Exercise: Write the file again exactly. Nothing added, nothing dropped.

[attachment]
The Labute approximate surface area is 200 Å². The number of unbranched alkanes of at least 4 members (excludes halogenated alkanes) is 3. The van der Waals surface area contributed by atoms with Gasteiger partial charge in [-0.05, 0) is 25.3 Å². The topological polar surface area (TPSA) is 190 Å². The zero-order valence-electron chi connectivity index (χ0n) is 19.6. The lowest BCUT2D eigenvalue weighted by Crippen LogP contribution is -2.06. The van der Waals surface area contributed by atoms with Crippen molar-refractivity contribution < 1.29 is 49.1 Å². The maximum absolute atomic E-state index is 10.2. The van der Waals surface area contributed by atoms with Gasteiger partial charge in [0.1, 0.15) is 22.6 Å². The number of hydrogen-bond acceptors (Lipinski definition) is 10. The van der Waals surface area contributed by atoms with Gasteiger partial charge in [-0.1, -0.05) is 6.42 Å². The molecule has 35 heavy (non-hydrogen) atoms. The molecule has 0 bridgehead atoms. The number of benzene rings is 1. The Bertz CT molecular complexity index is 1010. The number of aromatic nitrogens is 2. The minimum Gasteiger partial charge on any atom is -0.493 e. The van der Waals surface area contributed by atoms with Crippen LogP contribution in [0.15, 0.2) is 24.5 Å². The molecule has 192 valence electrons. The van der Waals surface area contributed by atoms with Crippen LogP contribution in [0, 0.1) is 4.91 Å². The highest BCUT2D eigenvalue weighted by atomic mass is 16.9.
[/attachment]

The Labute approximate surface area is 200 Å². The number of unbranched alkanes of at least 4 members (excludes halogenated alkanes) is 3. The van der Waals surface area contributed by atoms with Gasteiger partial charge in [-0.05, 0) is 25.3 Å². The topological polar surface area (TPSA) is 190 Å². The zero-order valence-electron chi connectivity index (χ0n) is 19.6. The lowest BCUT2D eigenvalue weighted by Crippen LogP contribution is -2.06. The van der Waals surface area contributed by atoms with Crippen molar-refractivity contribution < 1.29 is 49.1 Å². The maximum absolute atomic E-state index is 10.2. The van der Waals surface area contributed by atoms with Gasteiger partial charge in [0.1, 0.15) is 22.6 Å². The number of hydrogen-bond acceptors (Lipinski definition) is 10. The van der Waals surface area contributed by atoms with Gasteiger partial charge in [-0.1, -0.05) is 6.42 Å². The molecule has 35 heavy (non-hydrogen) atoms. The molecule has 0 bridgehead atoms. The number of benzene rings is 1. The Bertz CT molecular complexity index is 1010. The number of aromatic nitrogens is 2. The minimum Gasteiger partial charge on any atom is -0.493 e. The van der Waals surface area contributed by atoms with Crippen LogP contribution in [0.15, 0.2) is 24.5 Å². The molecule has 192 valence electrons. The van der Waals surface area contributed by atoms with Crippen LogP contribution in [0, 0.1) is 4.91 Å². The highest BCUT2D eigenvalue weighted by atomic mass is 16.9.